Odd behavior in SlotIndex::getInstrDistance()

Currently when calculating the instruction distance between two different SlotIndices using the the getInstrDistance function there is some behavior that seems like it could be somewhat lacking in documentation. The current implementation of this function looks like the following:

int getInstrDistance(SlotIndex other) const {
      return (other.listEntry()->getIndex() - listEntry()->getIndex())
        / Slot_Count;

However, this function will currently return four times the actual instruction distance as the distance between slot indices in adjacent instructions is set to 4 * Slot_Count (actual variable is SlotIndex::InstrDistance defined in SlotIndexes.h). There is some nuance as sometimes the slot indices will be renumbered and there will be a distance of SlotIndex::InstrDistance / 2 rather than just the full value, but this is still twice the value of just Slot_Count.

The seemingly obvious correct implementation to me would be to divide the index difference by SlotIndex::InstrDistance which will be correct without renumbering. So while not correct all the time, it seems like it would get pretty close most of the time given how often I’ve seen renumbered SlotIndices that got put into the list with an index offset of eight. However, it seems like something more complicated is being done here. Does anyone have any idea what is going on?

I tested changing the function to calculate the distance using SlotIndex::InstrDistance and ran some benchmarks as this function is used in the greedy register allocator to assign priorities to various live ranges, and the performance seems to range from slightly better (0.4% average reduction in loads over the microbenchmarks in the llvm test suite) to about even (0.02% average reduction in loads over Chromium performance tests), but that seems more likely to be due to just shuffling around the priorities to something that happens to work better rather than actually fixing any functionality.

Finally, the commit that introduced this patch only mentions reducing the value only to save bits, suggesting that the function is implemented correctly, but the reasoning given in the commit message doesn’t really make a lot of sense as it has the exact same return type (int) as distance().

Any info on why this is written the way it is will be greatly appreciated.

@atrick - original author of the patch and could probably shed some light on its functionality.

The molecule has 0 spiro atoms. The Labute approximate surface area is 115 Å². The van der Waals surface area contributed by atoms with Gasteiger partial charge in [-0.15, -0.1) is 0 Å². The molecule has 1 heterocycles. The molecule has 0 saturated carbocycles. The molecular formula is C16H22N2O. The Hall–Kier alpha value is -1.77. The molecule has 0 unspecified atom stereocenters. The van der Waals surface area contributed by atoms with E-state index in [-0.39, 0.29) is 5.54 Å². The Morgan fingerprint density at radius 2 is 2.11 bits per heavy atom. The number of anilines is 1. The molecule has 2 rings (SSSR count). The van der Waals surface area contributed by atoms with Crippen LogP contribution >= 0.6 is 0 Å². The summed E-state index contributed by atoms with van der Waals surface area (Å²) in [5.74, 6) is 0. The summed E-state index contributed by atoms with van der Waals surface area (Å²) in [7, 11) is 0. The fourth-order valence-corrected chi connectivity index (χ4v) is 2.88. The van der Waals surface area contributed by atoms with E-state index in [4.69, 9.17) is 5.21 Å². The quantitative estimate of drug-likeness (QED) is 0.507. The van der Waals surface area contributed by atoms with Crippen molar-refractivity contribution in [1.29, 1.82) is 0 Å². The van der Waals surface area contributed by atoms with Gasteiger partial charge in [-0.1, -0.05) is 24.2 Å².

@atrick Any info on this? I’d at least like to be able to open a CL better documenting this function (or perhaps refactoring it).

I didn’t write this code, but I think it is reasonable as-is.

“Instruction distance” is only used as a heuristic (and a pretty unreliable one at that) to compare things like the lengths of live ranges. So in a sense it doesn’t matter too much what the units are as long as they can be compared consistently.

Dividing by Slot_Count removes the detail that each instruction has multiple slots, since we don’t care about that, and leaves you with the number of instructions assuming they were numbered as densely as possible. Actually as you pointed out we initially number them sparsely (that’s what SlotIndex::InstrDistance is for) but there is always the chance that new instructions get added to fill in the gaps in the numbering. So dividing by InstrDistance would be too much, because it would throw away some detail in the case that the instructions were densely numbered.

Of course if you’re comparing the lengths of two ranges, and one of them is sparsely numbered and the other is densely numbered, then you will not get reliable results anyway. That’s why I say it’s an unreliable heuristic. But it is still better than nothing.

Thank you very much for the response.

I’m not trying to say that functionally it is unreasonable. As a distance heuristic it definitely makes sense (although the magnitude of the difference between that and just using SlotIndex::distance doesn’t seem like it would be too great for this purpose).

It doesn’t matter exactly what units we’re using, but the current implementation of the greedy register allocator seem to be comparing different units depending upon some different circumstances handled in the greedy register allocator (mainly switching between LiveInterval::getSize(), and SlotIndex::InstrDistance). Changing to getInstrDistance all those years ago didn’t seem to induce a functional change at that point in time (no tests were changed), but swapping the units now does induce a functional change. Not totally sure why this is. Doesn’t seem to be due to any obvious change in the implementation of the containing function.

The function is correct assuming that the instructions are packed as densely as possible, but I don’t believe this will ever be the case in practice. They are by default spaced SlotIndex::InstrDistance and the SlotIndexes::renumberIndexes function still spaces them half that apart.

Definitely won’t give reliable results in a lot of cases, but the accurate alternative would be a pretty expensive function for something that is called many times per invocation.

The original commit message still doesn’t make a whole lot of sense, but elements of the priority calculation are definitely starting to make a bit more sense now.

It can happen. See SlotIndexes::insertMachineInstrInMaps. It will pick a new number for the inserted instruction, which is half way between two existing instructions. Only if it fails (i.e. if those instructions were already densely numbered) will it call renumberIndexes to renumber a bunch of instructions.

Perhaps renaming the function to something like getApproxInstrDistance and summarizing in the doc comment this discussion (even referencing it!) would be a reasonable step forward?

Refactoring change has landed in this commit.